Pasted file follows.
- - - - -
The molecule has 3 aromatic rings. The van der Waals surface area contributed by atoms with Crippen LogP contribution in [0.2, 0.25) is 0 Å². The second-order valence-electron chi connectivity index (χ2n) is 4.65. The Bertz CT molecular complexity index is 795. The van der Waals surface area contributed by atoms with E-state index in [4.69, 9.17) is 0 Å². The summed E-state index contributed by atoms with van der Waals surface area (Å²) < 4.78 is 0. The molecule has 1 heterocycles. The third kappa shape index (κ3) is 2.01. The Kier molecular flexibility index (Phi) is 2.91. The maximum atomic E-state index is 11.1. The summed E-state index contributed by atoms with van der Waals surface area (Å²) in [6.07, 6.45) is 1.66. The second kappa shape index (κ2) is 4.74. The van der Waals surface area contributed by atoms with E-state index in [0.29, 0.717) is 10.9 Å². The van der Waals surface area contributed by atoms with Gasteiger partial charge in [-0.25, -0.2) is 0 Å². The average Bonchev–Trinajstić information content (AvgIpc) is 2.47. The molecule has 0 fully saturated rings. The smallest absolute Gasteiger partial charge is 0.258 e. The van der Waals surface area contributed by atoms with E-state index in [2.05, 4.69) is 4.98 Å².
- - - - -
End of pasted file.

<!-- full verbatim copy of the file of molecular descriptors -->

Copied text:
The molecule has 3 aromatic rings. The van der Waals surface area contributed by atoms with Crippen LogP contribution in [0.2, 0.25) is 0 Å². The second-order valence-electron chi connectivity index (χ2n) is 4.65. The Bertz CT molecular complexity index is 795. The van der Waals surface area contributed by atoms with E-state index in [4.69, 9.17) is 0 Å². The summed E-state index contributed by atoms with van der Waals surface area (Å²) < 4.78 is 0. The molecule has 1 heterocycles. The third kappa shape index (κ3) is 2.01. The Kier molecular flexibility index (Phi) is 2.91. The maximum atomic E-state index is 11.1. The summed E-state index contributed by atoms with van der Waals surface area (Å²) in [6.07, 6.45) is 1.66. The second kappa shape index (κ2) is 4.74. The van der Waals surface area contributed by atoms with E-state index in [0.29, 0.717) is 10.9 Å². The van der Waals surface area contributed by atoms with Gasteiger partial charge in [-0.25, -0.2) is 0 Å². The average Bonchev–Trinajstić information content (AvgIpc) is 2.47. The molecule has 0 fully saturated rings. The smallest absolute Gasteiger partial charge is 0.258 e. The van der Waals surface area contributed by atoms with E-state index in [2.05, 4.69) is 4.98 Å².